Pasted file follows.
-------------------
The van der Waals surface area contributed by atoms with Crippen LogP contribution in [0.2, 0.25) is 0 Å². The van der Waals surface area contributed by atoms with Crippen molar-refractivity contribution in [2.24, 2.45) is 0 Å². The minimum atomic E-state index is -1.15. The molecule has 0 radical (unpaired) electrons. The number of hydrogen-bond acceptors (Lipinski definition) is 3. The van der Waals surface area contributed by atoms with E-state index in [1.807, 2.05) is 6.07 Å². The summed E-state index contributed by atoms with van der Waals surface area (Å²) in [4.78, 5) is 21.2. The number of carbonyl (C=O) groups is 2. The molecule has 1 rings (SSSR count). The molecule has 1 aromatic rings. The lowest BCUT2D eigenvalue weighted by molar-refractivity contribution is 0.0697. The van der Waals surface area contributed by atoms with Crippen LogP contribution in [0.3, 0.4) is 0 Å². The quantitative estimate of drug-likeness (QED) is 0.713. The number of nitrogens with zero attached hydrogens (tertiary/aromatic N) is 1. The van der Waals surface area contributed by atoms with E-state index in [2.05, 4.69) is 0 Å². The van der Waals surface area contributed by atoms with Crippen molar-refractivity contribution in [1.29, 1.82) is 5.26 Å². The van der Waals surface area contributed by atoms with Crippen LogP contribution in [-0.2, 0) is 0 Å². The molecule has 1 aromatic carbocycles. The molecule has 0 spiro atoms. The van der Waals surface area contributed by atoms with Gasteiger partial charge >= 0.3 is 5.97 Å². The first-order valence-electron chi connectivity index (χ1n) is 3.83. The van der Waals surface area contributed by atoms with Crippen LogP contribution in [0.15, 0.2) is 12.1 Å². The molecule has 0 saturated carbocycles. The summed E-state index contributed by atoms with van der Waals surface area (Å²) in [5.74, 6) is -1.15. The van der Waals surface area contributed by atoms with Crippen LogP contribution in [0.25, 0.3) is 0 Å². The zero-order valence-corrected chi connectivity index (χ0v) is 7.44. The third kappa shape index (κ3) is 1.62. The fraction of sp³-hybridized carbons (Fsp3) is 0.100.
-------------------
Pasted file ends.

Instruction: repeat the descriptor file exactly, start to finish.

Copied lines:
The van der Waals surface area contributed by atoms with Crippen LogP contribution in [0.2, 0.25) is 0 Å². The van der Waals surface area contributed by atoms with Crippen molar-refractivity contribution in [2.24, 2.45) is 0 Å². The minimum atomic E-state index is -1.15. The molecule has 0 radical (unpaired) electrons. The number of hydrogen-bond acceptors (Lipinski definition) is 3. The van der Waals surface area contributed by atoms with E-state index in [1.807, 2.05) is 6.07 Å². The summed E-state index contributed by atoms with van der Waals surface area (Å²) in [4.78, 5) is 21.2. The number of carbonyl (C=O) groups is 2. The molecule has 1 rings (SSSR count). The molecule has 1 aromatic rings. The lowest BCUT2D eigenvalue weighted by molar-refractivity contribution is 0.0697. The van der Waals surface area contributed by atoms with Crippen LogP contribution in [0.3, 0.4) is 0 Å². The quantitative estimate of drug-likeness (QED) is 0.713. The number of nitrogens with zero attached hydrogens (tertiary/aromatic N) is 1. The van der Waals surface area contributed by atoms with E-state index in [2.05, 4.69) is 0 Å². The van der Waals surface area contributed by atoms with Crippen molar-refractivity contribution in [1.29, 1.82) is 5.26 Å². The van der Waals surface area contributed by atoms with Crippen LogP contribution in [-0.2, 0) is 0 Å². The molecule has 1 aromatic carbocycles. The molecule has 0 spiro atoms. The van der Waals surface area contributed by atoms with Gasteiger partial charge >= 0.3 is 5.97 Å². The first-order valence-electron chi connectivity index (χ1n) is 3.83. The van der Waals surface area contributed by atoms with Crippen LogP contribution in [0.15, 0.2) is 12.1 Å². The molecule has 0 saturated carbocycles. The summed E-state index contributed by atoms with van der Waals surface area (Å²) in [5.74, 6) is -1.15. The van der Waals surface area contributed by atoms with Crippen LogP contribution in [0.25, 0.3) is 0 Å². The zero-order valence-corrected chi connectivity index (χ0v) is 7.44. The third kappa shape index (κ3) is 1.62. The fraction of sp³-hybridized carbons (Fsp3) is 0.100.